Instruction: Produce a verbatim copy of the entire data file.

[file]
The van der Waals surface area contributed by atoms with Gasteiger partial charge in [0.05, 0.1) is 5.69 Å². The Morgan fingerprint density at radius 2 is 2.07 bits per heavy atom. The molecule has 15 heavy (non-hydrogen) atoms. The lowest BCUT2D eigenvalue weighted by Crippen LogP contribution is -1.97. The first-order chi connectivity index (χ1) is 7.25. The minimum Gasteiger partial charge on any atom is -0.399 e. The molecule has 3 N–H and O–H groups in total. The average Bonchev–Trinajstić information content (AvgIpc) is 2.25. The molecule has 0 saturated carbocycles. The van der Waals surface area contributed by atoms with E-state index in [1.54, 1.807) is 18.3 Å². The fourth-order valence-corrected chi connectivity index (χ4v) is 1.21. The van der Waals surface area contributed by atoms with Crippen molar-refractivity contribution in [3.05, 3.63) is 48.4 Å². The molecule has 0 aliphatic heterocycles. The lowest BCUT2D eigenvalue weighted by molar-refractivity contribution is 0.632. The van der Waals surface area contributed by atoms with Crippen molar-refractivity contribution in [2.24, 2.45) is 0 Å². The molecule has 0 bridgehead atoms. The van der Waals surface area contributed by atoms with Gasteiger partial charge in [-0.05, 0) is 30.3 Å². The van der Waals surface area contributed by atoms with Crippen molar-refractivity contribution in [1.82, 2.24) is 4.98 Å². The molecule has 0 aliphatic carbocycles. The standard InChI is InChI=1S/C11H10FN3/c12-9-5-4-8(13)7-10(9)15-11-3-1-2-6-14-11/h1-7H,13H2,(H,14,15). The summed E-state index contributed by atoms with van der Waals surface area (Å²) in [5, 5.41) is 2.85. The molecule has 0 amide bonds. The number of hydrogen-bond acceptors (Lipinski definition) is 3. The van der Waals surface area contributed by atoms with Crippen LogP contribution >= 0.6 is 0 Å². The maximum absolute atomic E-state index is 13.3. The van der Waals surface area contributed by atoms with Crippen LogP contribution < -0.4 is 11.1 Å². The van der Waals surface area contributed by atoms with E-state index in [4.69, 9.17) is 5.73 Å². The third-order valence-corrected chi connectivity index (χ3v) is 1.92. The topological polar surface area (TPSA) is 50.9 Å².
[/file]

The van der Waals surface area contributed by atoms with Gasteiger partial charge in [0.05, 0.1) is 5.69 Å². The Morgan fingerprint density at radius 2 is 2.07 bits per heavy atom. The molecule has 15 heavy (non-hydrogen) atoms. The lowest BCUT2D eigenvalue weighted by Crippen LogP contribution is -1.97. The first-order chi connectivity index (χ1) is 7.25. The minimum Gasteiger partial charge on any atom is -0.399 e. The molecule has 3 N–H and O–H groups in total. The average Bonchev–Trinajstić information content (AvgIpc) is 2.25. The molecule has 0 saturated carbocycles. The van der Waals surface area contributed by atoms with E-state index in [1.54, 1.807) is 18.3 Å². The fourth-order valence-corrected chi connectivity index (χ4v) is 1.21. The van der Waals surface area contributed by atoms with Crippen molar-refractivity contribution in [3.05, 3.63) is 48.4 Å². The molecule has 0 aliphatic heterocycles. The lowest BCUT2D eigenvalue weighted by molar-refractivity contribution is 0.632. The van der Waals surface area contributed by atoms with Crippen molar-refractivity contribution in [2.24, 2.45) is 0 Å². The molecule has 0 bridgehead atoms. The van der Waals surface area contributed by atoms with Gasteiger partial charge in [-0.05, 0) is 30.3 Å². The van der Waals surface area contributed by atoms with Crippen molar-refractivity contribution in [1.82, 2.24) is 4.98 Å². The molecule has 0 aliphatic carbocycles. The standard InChI is InChI=1S/C11H10FN3/c12-9-5-4-8(13)7-10(9)15-11-3-1-2-6-14-11/h1-7H,13H2,(H,14,15). The summed E-state index contributed by atoms with van der Waals surface area (Å²) in [5, 5.41) is 2.85. The molecule has 0 amide bonds. The number of hydrogen-bond acceptors (Lipinski definition) is 3. The van der Waals surface area contributed by atoms with Crippen LogP contribution >= 0.6 is 0 Å². The maximum absolute atomic E-state index is 13.3. The van der Waals surface area contributed by atoms with Crippen LogP contribution < -0.4 is 11.1 Å². The van der Waals surface area contributed by atoms with E-state index in [4.69, 9.17) is 5.73 Å². The third-order valence-corrected chi connectivity index (χ3v) is 1.92. The topological polar surface area (TPSA) is 50.9 Å².